This format works well for short stories, but not so much for longer works. It works for this group because there aren't many members, and all write science fiction and fantasy. Sometimes the comments are helpful and sometimes. The comments do tend to be more on storytelling, which is what I like.
 
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Robert, that sounds really cool.

My own small group is meeting Sunday.  We started, about 6 months ago, picking 4 "chunks" to crit as a group.  Usually this is no more than 3 chapters of a WIP.  Everyone who comes to the meeting MUST red-pen at least 2... but usually we see all 4 done.  We take 2 hours to bull-session it at a public place, then one or two people usually volunteer to do follow up groups at their homes.  It SHOULD be chaos, but so far it just works.
 

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I consider myself to be one of the luckiest people ever in this area. I joined a critique group January 2000 and am still in it. I was writing well before that, but the first book I took through the entire critique process was the first published traditionally (coincidence? not hardly).

We started out as aspiring writers, and while membership has changed a bit over time, most of us have been there 5+ years, we're all published several times over, we've won awards, and a former member is even a NY Times bestseller.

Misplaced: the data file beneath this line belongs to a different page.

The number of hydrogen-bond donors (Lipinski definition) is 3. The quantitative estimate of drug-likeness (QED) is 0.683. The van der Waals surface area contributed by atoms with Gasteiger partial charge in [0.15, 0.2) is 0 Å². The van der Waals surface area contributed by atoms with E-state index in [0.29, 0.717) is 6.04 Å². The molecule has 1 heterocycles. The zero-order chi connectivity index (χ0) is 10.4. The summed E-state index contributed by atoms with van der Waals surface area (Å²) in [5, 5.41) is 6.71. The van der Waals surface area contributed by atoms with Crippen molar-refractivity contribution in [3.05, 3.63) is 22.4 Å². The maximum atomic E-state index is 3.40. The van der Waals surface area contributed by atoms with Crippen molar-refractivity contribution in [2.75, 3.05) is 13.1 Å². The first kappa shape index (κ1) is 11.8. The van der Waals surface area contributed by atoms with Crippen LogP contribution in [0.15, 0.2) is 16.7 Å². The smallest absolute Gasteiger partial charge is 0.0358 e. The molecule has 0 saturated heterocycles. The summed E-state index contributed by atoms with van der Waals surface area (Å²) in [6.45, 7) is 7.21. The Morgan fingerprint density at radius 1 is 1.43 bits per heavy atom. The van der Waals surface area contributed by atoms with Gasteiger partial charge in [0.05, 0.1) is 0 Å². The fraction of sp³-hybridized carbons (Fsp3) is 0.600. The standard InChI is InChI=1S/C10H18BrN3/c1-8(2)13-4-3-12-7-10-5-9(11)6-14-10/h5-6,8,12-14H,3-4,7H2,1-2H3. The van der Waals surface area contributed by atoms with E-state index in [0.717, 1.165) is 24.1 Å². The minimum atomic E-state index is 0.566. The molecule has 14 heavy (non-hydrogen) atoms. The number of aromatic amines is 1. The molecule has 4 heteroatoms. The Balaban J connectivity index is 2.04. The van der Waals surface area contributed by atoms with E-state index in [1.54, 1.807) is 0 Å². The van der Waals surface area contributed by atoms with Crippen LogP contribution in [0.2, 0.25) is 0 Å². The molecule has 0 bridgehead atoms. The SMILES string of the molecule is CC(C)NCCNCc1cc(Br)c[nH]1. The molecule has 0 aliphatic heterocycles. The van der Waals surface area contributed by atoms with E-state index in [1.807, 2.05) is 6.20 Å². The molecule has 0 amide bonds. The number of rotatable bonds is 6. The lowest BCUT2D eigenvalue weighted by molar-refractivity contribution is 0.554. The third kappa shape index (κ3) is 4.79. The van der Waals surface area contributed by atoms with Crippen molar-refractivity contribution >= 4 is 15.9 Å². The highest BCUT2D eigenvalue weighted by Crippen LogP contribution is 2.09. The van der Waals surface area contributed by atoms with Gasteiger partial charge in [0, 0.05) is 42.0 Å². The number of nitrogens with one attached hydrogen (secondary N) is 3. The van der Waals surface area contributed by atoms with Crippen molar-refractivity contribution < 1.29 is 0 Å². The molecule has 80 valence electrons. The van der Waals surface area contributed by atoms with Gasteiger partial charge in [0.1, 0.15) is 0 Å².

We didn't start out great, but we learned a ton as we went along. We write different genres, but we're all dedicated to learning and growing, and we all read a ton in a variety of genres. We have different strengths, so I worry if one person or another isn't there, because I may miss out on a motivation, character, or big-picture issue or whatever.

We used to be pretty centralized geographically. Now we're spread out a bit, but we still try to meet almost weekly, rotating houses.

There isn't usually time to get through an entire ms around the table, so we often use one another as beta readers for the entire thing when it's done. We swap mss and give one another edits that way. It's been awesome.

I wouldn't be where I am without them.
 

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modwitch said:
but the biggest issue there is that they aren't nearly as prolific as I am - they're on the one manuscript a year track